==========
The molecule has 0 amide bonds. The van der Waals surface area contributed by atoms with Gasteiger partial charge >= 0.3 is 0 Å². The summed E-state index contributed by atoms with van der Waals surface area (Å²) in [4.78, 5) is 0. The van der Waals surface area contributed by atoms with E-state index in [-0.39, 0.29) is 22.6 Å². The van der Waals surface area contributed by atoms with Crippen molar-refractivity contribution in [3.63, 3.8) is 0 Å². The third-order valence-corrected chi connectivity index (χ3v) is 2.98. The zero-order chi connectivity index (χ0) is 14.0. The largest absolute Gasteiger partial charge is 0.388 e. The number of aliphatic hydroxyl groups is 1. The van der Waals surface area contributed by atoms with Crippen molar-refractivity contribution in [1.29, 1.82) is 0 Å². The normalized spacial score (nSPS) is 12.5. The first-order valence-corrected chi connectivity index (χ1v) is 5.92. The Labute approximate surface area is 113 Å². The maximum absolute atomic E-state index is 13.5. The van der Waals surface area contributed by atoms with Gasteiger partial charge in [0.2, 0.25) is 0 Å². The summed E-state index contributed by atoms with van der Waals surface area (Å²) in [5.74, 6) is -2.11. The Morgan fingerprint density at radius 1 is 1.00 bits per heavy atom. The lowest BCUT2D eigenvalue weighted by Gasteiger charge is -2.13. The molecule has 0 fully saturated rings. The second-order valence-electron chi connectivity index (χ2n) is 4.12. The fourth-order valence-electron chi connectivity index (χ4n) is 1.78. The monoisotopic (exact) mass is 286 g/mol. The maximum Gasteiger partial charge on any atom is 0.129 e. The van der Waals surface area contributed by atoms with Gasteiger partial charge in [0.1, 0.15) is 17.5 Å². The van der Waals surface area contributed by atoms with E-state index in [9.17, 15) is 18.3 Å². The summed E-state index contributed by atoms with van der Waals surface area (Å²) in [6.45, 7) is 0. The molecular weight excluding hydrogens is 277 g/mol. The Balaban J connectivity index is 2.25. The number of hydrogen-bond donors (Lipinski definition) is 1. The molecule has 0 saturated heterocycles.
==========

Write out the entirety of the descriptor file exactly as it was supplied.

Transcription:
The molecule has 0 amide bonds. The van der Waals surface area contributed by atoms with Gasteiger partial charge >= 0.3 is 0 Å². The summed E-state index contributed by atoms with van der Waals surface area (Å²) in [4.78, 5) is 0. The van der Waals surface area contributed by atoms with E-state index in [-0.39, 0.29) is 22.6 Å². The van der Waals surface area contributed by atoms with Crippen molar-refractivity contribution in [3.63, 3.8) is 0 Å². The third-order valence-corrected chi connectivity index (χ3v) is 2.98. The zero-order chi connectivity index (χ0) is 14.0. The largest absolute Gasteiger partial charge is 0.388 e. The number of aliphatic hydroxyl groups is 1. The van der Waals surface area contributed by atoms with Crippen molar-refractivity contribution in [1.29, 1.82) is 0 Å². The normalized spacial score (nSPS) is 12.5. The first-order valence-corrected chi connectivity index (χ1v) is 5.92. The Labute approximate surface area is 113 Å². The maximum absolute atomic E-state index is 13.5. The van der Waals surface area contributed by atoms with Gasteiger partial charge in [0.2, 0.25) is 0 Å². The summed E-state index contributed by atoms with van der Waals surface area (Å²) in [5.74, 6) is -2.11. The Morgan fingerprint density at radius 1 is 1.00 bits per heavy atom. The lowest BCUT2D eigenvalue weighted by Gasteiger charge is -2.13. The molecule has 0 fully saturated rings. The second-order valence-electron chi connectivity index (χ2n) is 4.12. The fourth-order valence-electron chi connectivity index (χ4n) is 1.78. The monoisotopic (exact) mass is 286 g/mol. The maximum Gasteiger partial charge on any atom is 0.129 e. The van der Waals surface area contributed by atoms with Gasteiger partial charge in [0.1, 0.15) is 17.5 Å². The van der Waals surface area contributed by atoms with E-state index in [9.17, 15) is 18.3 Å². The summed E-state index contributed by atoms with van der Waals surface area (Å²) in [6.45, 7) is 0. The molecular weight excluding hydrogens is 277 g/mol. The Balaban J connectivity index is 2.25. The number of hydrogen-bond donors (Lipinski definition) is 1. The molecule has 0 saturated heterocycles.